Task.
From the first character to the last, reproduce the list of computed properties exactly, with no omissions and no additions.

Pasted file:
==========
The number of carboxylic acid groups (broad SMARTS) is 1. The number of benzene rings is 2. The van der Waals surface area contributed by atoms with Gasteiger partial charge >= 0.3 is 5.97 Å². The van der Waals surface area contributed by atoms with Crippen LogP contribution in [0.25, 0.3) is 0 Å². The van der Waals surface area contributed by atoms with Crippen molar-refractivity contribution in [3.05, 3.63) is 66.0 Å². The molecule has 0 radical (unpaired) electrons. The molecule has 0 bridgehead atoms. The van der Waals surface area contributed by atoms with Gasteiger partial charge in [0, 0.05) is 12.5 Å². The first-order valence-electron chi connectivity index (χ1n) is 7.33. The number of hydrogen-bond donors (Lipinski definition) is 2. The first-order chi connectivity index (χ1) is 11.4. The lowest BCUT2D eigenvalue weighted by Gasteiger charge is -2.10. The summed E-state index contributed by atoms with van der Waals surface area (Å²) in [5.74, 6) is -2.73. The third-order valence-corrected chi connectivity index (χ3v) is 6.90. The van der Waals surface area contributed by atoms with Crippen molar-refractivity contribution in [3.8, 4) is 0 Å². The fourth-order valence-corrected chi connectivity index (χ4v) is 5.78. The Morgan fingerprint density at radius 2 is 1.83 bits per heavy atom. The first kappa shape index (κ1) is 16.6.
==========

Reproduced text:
The number of carboxylic acid groups (broad SMARTS) is 1. The number of benzene rings is 2. The van der Waals surface area contributed by atoms with Gasteiger partial charge >= 0.3 is 5.97 Å². The van der Waals surface area contributed by atoms with Crippen LogP contribution in [0.25, 0.3) is 0 Å². The van der Waals surface area contributed by atoms with Crippen molar-refractivity contribution in [3.05, 3.63) is 66.0 Å². The molecule has 0 radical (unpaired) electrons. The molecule has 0 bridgehead atoms. The van der Waals surface area contributed by atoms with Gasteiger partial charge in [0, 0.05) is 12.5 Å². The first-order valence-electron chi connectivity index (χ1n) is 7.33. The number of hydrogen-bond donors (Lipinski definition) is 2. The first-order chi connectivity index (χ1) is 11.4. The lowest BCUT2D eigenvalue weighted by Gasteiger charge is -2.10. The summed E-state index contributed by atoms with van der Waals surface area (Å²) in [5.74, 6) is -2.73. The third-order valence-corrected chi connectivity index (χ3v) is 6.90. The van der Waals surface area contributed by atoms with Crippen molar-refractivity contribution in [3.8, 4) is 0 Å². The fourth-order valence-corrected chi connectivity index (χ4v) is 5.78. The Morgan fingerprint density at radius 2 is 1.83 bits per heavy atom. The first kappa shape index (κ1) is 16.6.